Ra­dio host off the air after sex­ual-ha­rass­ment al­le­ga­tions

Gabi Gazit takes leave fol­low­ing com­plaints by 4 women

The Jerusalem Post - - NEWS - • By AMY SPIRO

After four women ac­cused ra­dio host Gabi Gazit of ha­rass­ment and as­sault, he an­nounced Thurs­day evening he would be tak­ing a leave of ab­sence.

On Tues­day, jour­nal­ist Dana Weiss ac­cused Gazit on Twit­ter of forcibly kiss­ing her on the mouth ev­ery time they would meet in the hall­way when they worked to­gether 15 years ago.

On Thurs­day, three more women came for­ward, as Gazit – who up un­til now hosted a show on 103FM – de­nied al­le­ga­tions he seemed to ad­mit ear­lier in the week.

Post­ing on Face­book on Thurs­day, Shim­rit Scornik Pe­leg said the ra­dio host at­tacked her 13 years ago.

“You have no shame,” she wrote. “A pa­thetic liar. You kissed me on the mouth as well. A wet, dis­gust­ing kiss that will ac­com­pany me the rest of my life.” Scornik Pe­leg said she was just start­ing out in her ca­reer in me­dia re­la­tions when she en­coun­tered Gazit in a kitch­enette at a lo­cal ra­dio sta­tion.

“You pushed me against the fridge by sur­prise,” she wrote. “It’s hard for me to even think about it again.”

And a woman speak­ing anony­mously on Army Ra­dio on Thurs­day morn­ing said Gazit at­tacked her when he was her land­lord.

“I came to ex­tend my con­tract, and he knocked me on to the bed and kissed me against my will,” she said.

Shortly after that al­le­ga­tion was made, a woman who worked with Gazit at 103FM 10 years ago told Haaretz that he touched her against her will and warned her against com­plain­ing.

“He would freely touch and ca­ress women in the of­fice and no­body said any­thing,” said Racheli Fish Ben-Is­rael. “One day he touched her rear, and when she asked him to stop he joked, ‘Why, be­cause you’ll com­plain to the po­lice?’ I said, ‘No’ and he said, ‘Right, be­cause there are things you don’t do.’”

Weiss, Chan­nel 2 News’s chief po­lit­i­cal an­a­lyst, ap­peared on Army Ra­dio Thurs­day morn­ing to dis­cuss her ac­cu­sa­tion and de­fend her­self.

“It is 2017 and what may have been okay once is not okay now,” she said. “I don’t even know if it was mean­ing­ful to him – he just passed by and kissed me on the mouth be­cause, why not? Be­cause he could.”

Weiss said in the two days since she first spoke out, she has been doubted and crit­i­cized, and “now I un­der­stand why women are silent, why women don’t speak up.” Peo­ple, she said, have im­plied maybe she ex­ag­ger­ated, and maybe it didn’t re­ally hap­pen, and why did she wait so long to say any­thing, that maybe she’s do­ing it just for the rat­ings. “Now think about women who don’t have the plat­form I have. Why would they speak up?”

On his ra­dio show on Sun­day, be­fore he had been pub­licly ac­cused of th­ese ac­tions, Gazit said he wouldn’t be shocked if they were forth­com­ing.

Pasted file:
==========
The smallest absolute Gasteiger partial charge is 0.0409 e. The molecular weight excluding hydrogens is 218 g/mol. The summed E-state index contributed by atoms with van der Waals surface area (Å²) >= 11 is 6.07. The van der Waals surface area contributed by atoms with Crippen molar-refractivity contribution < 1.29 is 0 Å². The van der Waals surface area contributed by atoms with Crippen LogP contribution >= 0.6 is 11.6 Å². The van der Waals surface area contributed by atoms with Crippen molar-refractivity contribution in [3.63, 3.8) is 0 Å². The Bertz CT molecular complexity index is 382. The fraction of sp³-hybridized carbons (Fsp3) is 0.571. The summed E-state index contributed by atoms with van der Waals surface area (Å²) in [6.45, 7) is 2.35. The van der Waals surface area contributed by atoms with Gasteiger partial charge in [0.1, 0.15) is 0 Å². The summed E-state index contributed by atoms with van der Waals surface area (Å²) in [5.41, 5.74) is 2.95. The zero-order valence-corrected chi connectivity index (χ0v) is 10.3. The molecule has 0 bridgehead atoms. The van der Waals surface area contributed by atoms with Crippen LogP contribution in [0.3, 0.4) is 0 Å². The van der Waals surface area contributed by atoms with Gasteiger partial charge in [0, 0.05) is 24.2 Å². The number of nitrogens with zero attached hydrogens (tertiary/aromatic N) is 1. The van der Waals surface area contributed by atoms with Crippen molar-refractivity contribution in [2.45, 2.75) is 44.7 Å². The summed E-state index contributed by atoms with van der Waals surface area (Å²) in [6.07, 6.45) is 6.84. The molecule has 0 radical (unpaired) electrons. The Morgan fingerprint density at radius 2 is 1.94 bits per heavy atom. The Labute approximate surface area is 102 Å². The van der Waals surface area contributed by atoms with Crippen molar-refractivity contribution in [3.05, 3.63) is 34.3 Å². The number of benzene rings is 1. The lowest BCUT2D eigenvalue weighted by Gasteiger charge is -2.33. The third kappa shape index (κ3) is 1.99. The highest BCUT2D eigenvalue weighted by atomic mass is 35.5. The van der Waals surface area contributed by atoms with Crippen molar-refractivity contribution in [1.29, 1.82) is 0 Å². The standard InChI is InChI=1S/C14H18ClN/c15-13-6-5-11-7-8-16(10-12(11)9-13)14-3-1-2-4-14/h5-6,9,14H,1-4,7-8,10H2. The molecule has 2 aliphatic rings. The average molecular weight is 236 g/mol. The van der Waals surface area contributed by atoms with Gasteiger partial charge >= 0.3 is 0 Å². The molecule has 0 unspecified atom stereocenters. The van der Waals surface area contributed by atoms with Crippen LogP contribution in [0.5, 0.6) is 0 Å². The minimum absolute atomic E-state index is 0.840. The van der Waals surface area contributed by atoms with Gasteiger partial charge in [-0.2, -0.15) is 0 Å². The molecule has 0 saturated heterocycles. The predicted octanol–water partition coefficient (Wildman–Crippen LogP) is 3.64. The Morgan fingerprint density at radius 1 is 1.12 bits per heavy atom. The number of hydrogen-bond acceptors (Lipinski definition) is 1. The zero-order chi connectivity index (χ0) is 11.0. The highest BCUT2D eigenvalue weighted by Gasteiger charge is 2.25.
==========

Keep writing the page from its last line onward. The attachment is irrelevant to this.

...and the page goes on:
“I have no doubt that soon enough some­one will tell a story about me from 45 years ago, I’m ready for it,” he said on Sun­day, adding: “Last night I told my son, ‘Get ready, be­cause, if we’re talk­ing about sto­ries from 50-60 years ago, I’m next in line.’”

But on Wed­nes­day, Gazit said that Weiss’s ac­cu­sa­tions “never hap­pened, pe­riod.”

On Thurs­day, re­porters were wait­ing for Gazit out­side his of­fice when he fin­ished his show. All he would say to their ques­tions was, “My re­ac­tion was al­ready given on my show” and that he would not be say­ing any­thing fur­ther.

Ac­cord­ing to Or Celkovnik, Gazit re­quested to go on leave and his re­quest was granted.

“There­fore he will not be re­turn­ing to the mi­cro­phone on Sun­day,” Celkovnik wrote on Twit­ter.

“As I said this morn­ing, 103FM un­equiv­o­cally con­demns all ha­rass­ment and sex­ual as­sault and sees the strug­gle against this phe­nom­e­non as hav­ing para­mount im­por­tance.” Celkovnik wrote on Twit­ter.

Gazit is far from the only me­dia fig­ure in Is­rael to be ac­cused of such ac­tions over the past week. On Wed­nes­day, Keshet pres­i­dent Alex Gi­lady stepped aside after sev­eral al­le­ga­tions were made against him, in­clud­ing rape. And on Tues­day, a Haaretz re­porter ac­cused vet­eran TV host Haim Yavin of sex­ual ha­rass­ment. Last year, two women ac­cused the mostly re­tired Yavin of sex­ual as­sault, claims he has de­nied.

Ac­cord­ing to Greer Fay Cash­man, The Jerusalem Post’s long­time me­dia re­porter, Yavin’s be­hav­ior was an open se­cret.

“In the days when I was fre­quently in the tele­vi­sion build­ing as re­porter cov­er­ing the Is­rael Broad­cast­ing Author­ity, fe­male em­ploy­ees would hes­i­tate to get into the rather cramped el­e­va­tor with Yavin, es­pe­cially if no one else was with him,” she said. “They also found ex­cuses when­ever pos­si­ble not to be alone with him in his of­fice.”

(Wiki­me­dia Com­mons)


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